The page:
Channel 4 News has learned that the budget given to new social housing will be reduced by up to 80 per cent and child benefits for the over-16s will be cut. Economics Editor Faisal Islam reports.
The Chancellor George Osborne will announce cuts on Wednesday of up to £83bn. Channel 4 News has learned that £3bn of those savings could come from ending child benefits for over 16s, something that will affect up to two million families.
Also, £8bn spent on building affordable social housing will also be slashed.
Housing Associations were given a 40 per cent government subsidy to build some 50,000 homes last year, nearly half of the entire stock of new homes. Insiders suggest that if cuts reach 80 per cent of the Budget that new social housing will collapse to just a few hundred per year.
This will, say housing associations, collapse house building in Britain, even further – Faisal Islam
He said: “The priority has been to target waste and welfare, to invest in our healthcare, to have real increases in our school budgets and to invest in the things that are going to make our economy strong.
“We have got to make some tough decisions but the priority is healthcare, children’s education, early years provision – particularly for some of our poorest – and the big infrastructure developments like Crossrail, Mersey Gateway, the synchrotron, broadband.
“Those things are actually going to get us out of this stronger and able to pay our way in the world.”
Faisal Islam blogs on the full details of the Welfare spending cuts:
Here are some of the headlines.
Massive cuts to welfare. The Chancellor talked last month about £4bn extra, in addition to the £11bn announced at the Budget. That £4bn is now 'markedly' larger, with one government insider suggesting 'seven or eight billion'.
Expect a restriction on the age to child benefit to 16-years-old, though slightly mitigated in some way. Expect the tax credit system to be fundamentally reduced in scope and generosity. These savings can not and will not be just about targeting middle class welfare. The poor will be hit.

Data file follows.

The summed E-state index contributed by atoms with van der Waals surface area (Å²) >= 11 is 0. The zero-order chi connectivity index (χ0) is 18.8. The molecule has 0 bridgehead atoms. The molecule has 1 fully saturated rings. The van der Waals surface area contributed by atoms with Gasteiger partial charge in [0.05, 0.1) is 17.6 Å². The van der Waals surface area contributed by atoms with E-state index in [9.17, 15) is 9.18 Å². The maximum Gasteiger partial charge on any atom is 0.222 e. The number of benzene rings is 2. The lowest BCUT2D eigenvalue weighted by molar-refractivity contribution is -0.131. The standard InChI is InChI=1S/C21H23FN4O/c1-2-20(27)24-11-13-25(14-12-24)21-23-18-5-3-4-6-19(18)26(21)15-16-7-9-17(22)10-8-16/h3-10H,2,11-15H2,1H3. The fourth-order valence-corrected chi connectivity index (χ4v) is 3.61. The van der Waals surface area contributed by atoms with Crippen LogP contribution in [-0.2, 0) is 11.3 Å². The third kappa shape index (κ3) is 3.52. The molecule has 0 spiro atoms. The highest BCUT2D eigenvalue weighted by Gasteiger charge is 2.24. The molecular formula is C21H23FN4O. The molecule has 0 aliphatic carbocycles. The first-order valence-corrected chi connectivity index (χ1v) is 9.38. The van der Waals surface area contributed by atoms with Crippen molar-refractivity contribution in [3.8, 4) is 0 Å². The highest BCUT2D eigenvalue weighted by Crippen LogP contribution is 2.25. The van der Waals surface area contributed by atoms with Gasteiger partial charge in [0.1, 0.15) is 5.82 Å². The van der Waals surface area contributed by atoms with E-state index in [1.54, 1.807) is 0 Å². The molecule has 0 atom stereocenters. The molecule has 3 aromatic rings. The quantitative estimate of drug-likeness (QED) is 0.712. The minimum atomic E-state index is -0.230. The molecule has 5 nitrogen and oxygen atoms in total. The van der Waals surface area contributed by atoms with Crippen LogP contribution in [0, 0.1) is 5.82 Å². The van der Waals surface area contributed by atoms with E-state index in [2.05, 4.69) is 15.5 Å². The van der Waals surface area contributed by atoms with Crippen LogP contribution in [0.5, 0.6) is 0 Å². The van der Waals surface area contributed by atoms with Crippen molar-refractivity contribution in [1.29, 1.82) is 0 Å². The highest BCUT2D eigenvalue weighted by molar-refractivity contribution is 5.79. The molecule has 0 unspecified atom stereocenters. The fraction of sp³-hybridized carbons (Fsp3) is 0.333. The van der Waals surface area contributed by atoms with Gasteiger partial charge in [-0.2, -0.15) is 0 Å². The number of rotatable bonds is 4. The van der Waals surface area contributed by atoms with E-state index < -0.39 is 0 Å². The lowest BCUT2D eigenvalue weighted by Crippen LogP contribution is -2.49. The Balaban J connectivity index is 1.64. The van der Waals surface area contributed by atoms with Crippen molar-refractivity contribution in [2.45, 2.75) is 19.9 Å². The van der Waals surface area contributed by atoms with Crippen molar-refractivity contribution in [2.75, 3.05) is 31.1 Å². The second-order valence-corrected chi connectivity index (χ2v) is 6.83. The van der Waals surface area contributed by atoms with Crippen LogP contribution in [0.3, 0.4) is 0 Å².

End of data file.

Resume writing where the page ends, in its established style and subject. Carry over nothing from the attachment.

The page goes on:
In theory that should allow the average cut in non protected departments to come closer to 21-22 per cent than the 25 per cent announced at the June Budget.
Happy days? Well not at all.
Some sub-departments at the Communities Department, and Vince Cable's Business department face basic decimation. Government insiders have confirmed that the rough magnitude of cuts to the £8.4bn social housing budget, and the £3.9bn university teaching grant will be 60-80 per cent.
This will, say housing associations, collapse house building in Britain, even further. Social landlords put in 60 per cent (to the taxpayers 40 per cent) of the funding for almost half (50,000) of the 113,000 homes built in the UK last year. Insiders suggest that will fall to hundreds.
Read the rest of Faisal Islam's blog: spending cuts target child benefits, tax credits and social housing
Social Housing Debate
Joining us from East London was Stephen Timms Labour’s shadow work and pension secretary – and with us in the studio was David Orr, the Chief Executive of the National Housing Federation, which represents over a thousand housing associations.
David Orr strongly attached the decision to cut social housing saying: “What we’re seeing now is a sustained assault on people who are in poor quality homes, who are homeless or badly housed. Even those who are in homes are likely to lose them because of the housing benefits cut.
“This will not just have a profound impact on people who are homeless but it will take 40,000 construction jobs out of the economy.
“It feels economically incompetent to me.”
Stephen Timms said of the child benefits cuts “If there’s going to be more cuts in child benefit, as well as the £12bn VAT rise in January, that will have a big impact on household income and therefore spending.
“Therefore on the economy, the risk to the economy and return to growth to the economy I’m particularly concerned about.”
Timms said he felt the George Osborne’s plans for reducing the deficit were going “a lot further than we would have gone, to an extent which puts the recovery of the UK economy at risk.”